wget http://link_to_new_java_update

You will end up with a file called something like:

http://cds.sun.com/is-bin/INTERSHOP.enfinity/WFS/CDS-CDS_Developer-Site/en_US/-/USD/VerifyItem-Start/jdk-6u16-linux-i586.bin?BundledLineItemUUID=ovdIBe.mkHUAAAEjoKEu23n3&OrderID=7iFIBe.
mxpUAAAEjiKEu23n3&ProductID=Dx1IBe.prBgAAAEirRcTvuC_&FileName=/

I’ve just downloaded the file to my downloads folder.
It’s got everything you need, but a big name you don’t need, so let’s simply rename it, and move it to where we want it to be installed.
If you want to find out where your java installation is, simply execute the following command:

which java

In my case I normally install things in “/opt/soft”, so I simply issue the following command:

sudo mv *.bin /opt/soft/jdk-6u16-linux-i586.bin

This will move everything with a .bin extension to the place where I like to install my software. Notice that as I’m moving it to a protected folder “/opt”, I need to use sudo in front, so I have the necessary permissions to create files.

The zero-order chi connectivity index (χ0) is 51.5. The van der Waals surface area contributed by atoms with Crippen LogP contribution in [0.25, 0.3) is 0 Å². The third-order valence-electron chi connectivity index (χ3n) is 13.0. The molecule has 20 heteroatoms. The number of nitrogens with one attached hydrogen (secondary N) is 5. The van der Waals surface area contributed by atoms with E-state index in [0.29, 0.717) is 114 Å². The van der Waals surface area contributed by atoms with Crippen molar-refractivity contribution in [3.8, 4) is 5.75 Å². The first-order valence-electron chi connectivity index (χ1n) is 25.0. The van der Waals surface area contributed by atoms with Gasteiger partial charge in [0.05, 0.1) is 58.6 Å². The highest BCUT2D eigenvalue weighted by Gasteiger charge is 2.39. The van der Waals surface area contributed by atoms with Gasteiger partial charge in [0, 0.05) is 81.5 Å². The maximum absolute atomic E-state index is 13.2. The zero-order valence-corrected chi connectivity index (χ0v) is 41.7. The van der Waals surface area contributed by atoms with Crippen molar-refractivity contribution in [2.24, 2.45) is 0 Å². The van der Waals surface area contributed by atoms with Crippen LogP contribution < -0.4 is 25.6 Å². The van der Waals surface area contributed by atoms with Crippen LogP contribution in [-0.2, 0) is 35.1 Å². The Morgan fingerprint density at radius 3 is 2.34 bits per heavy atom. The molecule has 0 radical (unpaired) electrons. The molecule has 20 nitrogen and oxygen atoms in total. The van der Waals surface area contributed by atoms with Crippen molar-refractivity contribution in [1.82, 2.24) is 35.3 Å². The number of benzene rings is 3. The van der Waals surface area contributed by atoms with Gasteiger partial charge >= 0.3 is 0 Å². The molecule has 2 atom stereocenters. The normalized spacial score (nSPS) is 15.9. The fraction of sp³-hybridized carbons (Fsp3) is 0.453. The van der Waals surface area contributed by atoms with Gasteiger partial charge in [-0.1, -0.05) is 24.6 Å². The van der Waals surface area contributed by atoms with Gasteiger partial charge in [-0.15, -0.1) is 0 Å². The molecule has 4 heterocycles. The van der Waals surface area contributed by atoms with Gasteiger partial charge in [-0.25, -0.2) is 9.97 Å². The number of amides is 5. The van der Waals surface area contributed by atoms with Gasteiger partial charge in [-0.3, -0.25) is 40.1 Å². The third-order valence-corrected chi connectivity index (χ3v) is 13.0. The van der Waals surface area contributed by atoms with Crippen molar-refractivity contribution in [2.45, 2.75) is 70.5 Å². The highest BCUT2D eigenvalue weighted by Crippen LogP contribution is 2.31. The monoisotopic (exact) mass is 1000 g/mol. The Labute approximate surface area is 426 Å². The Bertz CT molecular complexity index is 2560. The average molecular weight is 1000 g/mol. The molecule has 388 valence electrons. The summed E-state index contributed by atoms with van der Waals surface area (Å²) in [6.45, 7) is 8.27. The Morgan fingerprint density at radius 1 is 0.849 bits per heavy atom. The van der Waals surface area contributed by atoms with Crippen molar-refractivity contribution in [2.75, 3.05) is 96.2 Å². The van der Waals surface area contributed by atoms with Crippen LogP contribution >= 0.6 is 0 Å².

The file should now be called “jdk-6u16-linux-i586.bin” and be located at “/opt/soft” in my case, so:

cd /opt/soft

We then need to give it some permissions, as we are going to have to call this file as an executable:

sudo chmod a+x jdk-6u16-linux-i586.bin

If you execute ls-l on the command line, you should now see that this file has execute permissions.
You can now execute the file by issuing:

./jdk-6u16-linux-i586.bin

It will then ask to read a bunch of terms & conditions, and you are going to have to type “yes” to accept it.
Once you’ve accepted it, you will have to change your classpath, so your system becomes “aware” that a new java version has been installed, and is going to be used.
Create or edit the file /etc/profile.d/java.sh:

sudo nano /etc/profile.d/java.sh

This file must have the following code:

export JAVA_HOME=/opt/soft/jdk1.6.0_16/
export PATH=$JAVA_HOME/bin:$PATH
export PATH=$PATH:$JAVA_HOME/bin

In this case we are updating to JDK 1.6 release 16, but you should replace it with whatever versio you are installing.
By running:

java -version

You should see that the current version is the one you’ve just installed. If it’s not, it means you’ve done something wrong, so just repeat all the steps carefully, and you should be ok.